The factory grille and headlight housings are primarily chrome on the Limited, which I think looks awesome on medium to darker colored XK's, but it gets washed out on white. I like the contrast of the black XK with the chrome headlights and grille, and thought I would do the opposite with mine. The color I chose is a close match to the color of the AEV wheels, but the angle of the grille and clear housing of the headlights makes it look darker a good portion of the time. If I was doing it over again, I would go with a shade lighter than the wheels so that it just "appears" like a closer match.



 

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Welcome to the forum, thanks for opening your garage too us!
 

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Wow ,, What a flex !! ,,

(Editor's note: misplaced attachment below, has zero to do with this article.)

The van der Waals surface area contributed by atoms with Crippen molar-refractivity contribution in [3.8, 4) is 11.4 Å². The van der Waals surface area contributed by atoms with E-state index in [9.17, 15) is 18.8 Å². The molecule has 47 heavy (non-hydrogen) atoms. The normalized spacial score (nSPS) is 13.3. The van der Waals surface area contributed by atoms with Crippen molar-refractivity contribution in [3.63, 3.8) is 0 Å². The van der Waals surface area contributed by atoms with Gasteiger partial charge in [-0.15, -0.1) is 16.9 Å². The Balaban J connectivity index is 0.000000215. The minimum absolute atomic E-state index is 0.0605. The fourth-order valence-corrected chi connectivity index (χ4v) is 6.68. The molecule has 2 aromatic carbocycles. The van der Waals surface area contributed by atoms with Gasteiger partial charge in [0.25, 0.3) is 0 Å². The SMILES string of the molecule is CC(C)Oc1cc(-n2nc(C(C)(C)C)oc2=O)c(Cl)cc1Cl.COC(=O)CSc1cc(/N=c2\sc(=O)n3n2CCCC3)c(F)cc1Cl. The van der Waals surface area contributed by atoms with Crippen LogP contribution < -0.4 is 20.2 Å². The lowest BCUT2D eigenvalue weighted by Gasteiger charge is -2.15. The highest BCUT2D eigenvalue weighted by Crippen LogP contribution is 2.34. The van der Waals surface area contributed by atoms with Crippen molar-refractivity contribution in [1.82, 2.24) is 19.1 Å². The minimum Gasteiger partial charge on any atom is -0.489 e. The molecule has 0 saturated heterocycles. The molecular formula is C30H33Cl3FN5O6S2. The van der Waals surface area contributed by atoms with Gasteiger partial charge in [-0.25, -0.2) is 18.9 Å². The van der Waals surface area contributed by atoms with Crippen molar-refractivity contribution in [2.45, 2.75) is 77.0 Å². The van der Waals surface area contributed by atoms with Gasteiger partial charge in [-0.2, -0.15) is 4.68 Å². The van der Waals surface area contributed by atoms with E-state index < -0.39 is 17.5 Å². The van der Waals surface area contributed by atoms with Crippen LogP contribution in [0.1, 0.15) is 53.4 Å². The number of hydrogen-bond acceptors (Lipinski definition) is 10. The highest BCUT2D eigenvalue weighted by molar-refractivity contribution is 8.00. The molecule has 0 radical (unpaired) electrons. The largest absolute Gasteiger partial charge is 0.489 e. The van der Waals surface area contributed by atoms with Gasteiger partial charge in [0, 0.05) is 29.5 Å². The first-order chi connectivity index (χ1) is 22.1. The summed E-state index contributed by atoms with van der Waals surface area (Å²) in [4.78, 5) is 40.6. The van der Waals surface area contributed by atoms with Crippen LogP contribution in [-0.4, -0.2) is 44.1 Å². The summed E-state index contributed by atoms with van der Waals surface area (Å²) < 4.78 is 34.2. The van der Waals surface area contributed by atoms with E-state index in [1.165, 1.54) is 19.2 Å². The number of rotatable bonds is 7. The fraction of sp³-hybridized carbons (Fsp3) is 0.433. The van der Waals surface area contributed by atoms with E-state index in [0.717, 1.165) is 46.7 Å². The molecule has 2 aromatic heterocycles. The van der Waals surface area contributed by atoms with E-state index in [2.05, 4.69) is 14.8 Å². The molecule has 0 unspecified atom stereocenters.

How is the handling on road without any sway bars ?

Did the rear right wheel rib on this pic ?

 

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What is the benefit of this amount of flex in such case where the coil does not apply any force on the wheel to gain traction?

 

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And what´s the benefit when you limit the flex and the wheel get´s of the ground?
For me, it´s better to have the wheel on the ground, then in the air.
And in the end, that´s why they make lockers:)
 

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And what´s the benefit when you limit the flex and the wheel get´s of the ground?
For me, it´s better to have the wheel on the ground, then in the air.
And in the end, that´s why they make lockers:)
You are correct, more flex will give you more articulation, but this much of flex with no weight on the wheel is useless IMO, so there is a limit for beneficial flex in terms of traction gain.
 

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Discussion Starter #11
Thanks fellas! The ride w/o swaybars isn't bad - you just have to get used to it. The XK is the 4th truck I haven't run swaybars on as a DD.